Polysaccharides contain a large number of monosaccharide units joined together by glycosidic linkages. They mainly act as the food storage or structural materials.
- Main sources of starch are wheat, maize, rice, potatoes and barley.
- It is a white amorphous powder, in-soluble in cold water.
- It is a polymer of α-glucose and consists of two components- Amylose and Amylopectin.
- Amylose: It is a linear polymer of α‒ glucose. It is water soluble and gives blue colour with iodine solution.
- Amylopectin: It is a branched chain polymer of α‒ glucose. It is water in-soluble and does not give blue colour with iodine solution.
- Cellulose is a linear polymer of β-glucose. It consists of bundles of polymeric chains which are held together by hydrogen-bonding.
- Main sources are wood (45 –50%), cotton (90 – 95%). It is the main constituent of cell walls.
- It is colourless amorphous solid that decomposes on heating.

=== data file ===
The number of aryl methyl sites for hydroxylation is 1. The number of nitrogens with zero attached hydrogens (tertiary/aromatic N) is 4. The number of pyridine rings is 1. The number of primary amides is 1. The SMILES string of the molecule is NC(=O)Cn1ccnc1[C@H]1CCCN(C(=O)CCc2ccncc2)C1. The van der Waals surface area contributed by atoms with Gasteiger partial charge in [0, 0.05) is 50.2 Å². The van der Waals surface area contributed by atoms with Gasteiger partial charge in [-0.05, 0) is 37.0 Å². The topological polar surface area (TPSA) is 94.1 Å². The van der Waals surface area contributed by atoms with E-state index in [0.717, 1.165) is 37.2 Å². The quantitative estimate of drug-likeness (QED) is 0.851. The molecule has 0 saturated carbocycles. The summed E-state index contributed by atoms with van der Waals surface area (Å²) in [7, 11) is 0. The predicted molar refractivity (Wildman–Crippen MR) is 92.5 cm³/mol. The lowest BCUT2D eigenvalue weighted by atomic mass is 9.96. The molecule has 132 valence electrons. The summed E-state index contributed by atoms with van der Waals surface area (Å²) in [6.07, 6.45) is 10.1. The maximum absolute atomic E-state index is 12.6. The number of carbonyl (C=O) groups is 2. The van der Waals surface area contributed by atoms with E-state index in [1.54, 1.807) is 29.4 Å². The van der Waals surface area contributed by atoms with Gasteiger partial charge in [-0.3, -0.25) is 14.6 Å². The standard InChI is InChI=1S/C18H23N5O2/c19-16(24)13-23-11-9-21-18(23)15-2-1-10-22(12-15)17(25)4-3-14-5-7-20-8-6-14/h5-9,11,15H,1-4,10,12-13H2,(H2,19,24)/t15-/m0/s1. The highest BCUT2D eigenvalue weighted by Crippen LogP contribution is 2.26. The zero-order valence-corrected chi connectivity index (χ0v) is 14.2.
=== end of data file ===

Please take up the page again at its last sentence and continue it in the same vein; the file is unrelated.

- It does not reduce Tollen’s reagent or Fehling’s solution.
- It cannot be digested by human stomach.
- Cell wall of bacteria and plants is made up of cellulose
- Cellulose forms a number of important products, such as:
- Cellotape used for packaging.
- Viscose rayon used in textile industry.
- Gun cotton used as an explosive.
- The carbohydrates are stored in animal body as glycogen. It is also known as animal starch because its structure is similar to amylopectin and is rather more highly branched.
- It is present in liver, muscles and brain.
- When the body needs glucose, enzymes break the glycogen down to glucose.
- Glycogen is also found in yeast and fungi.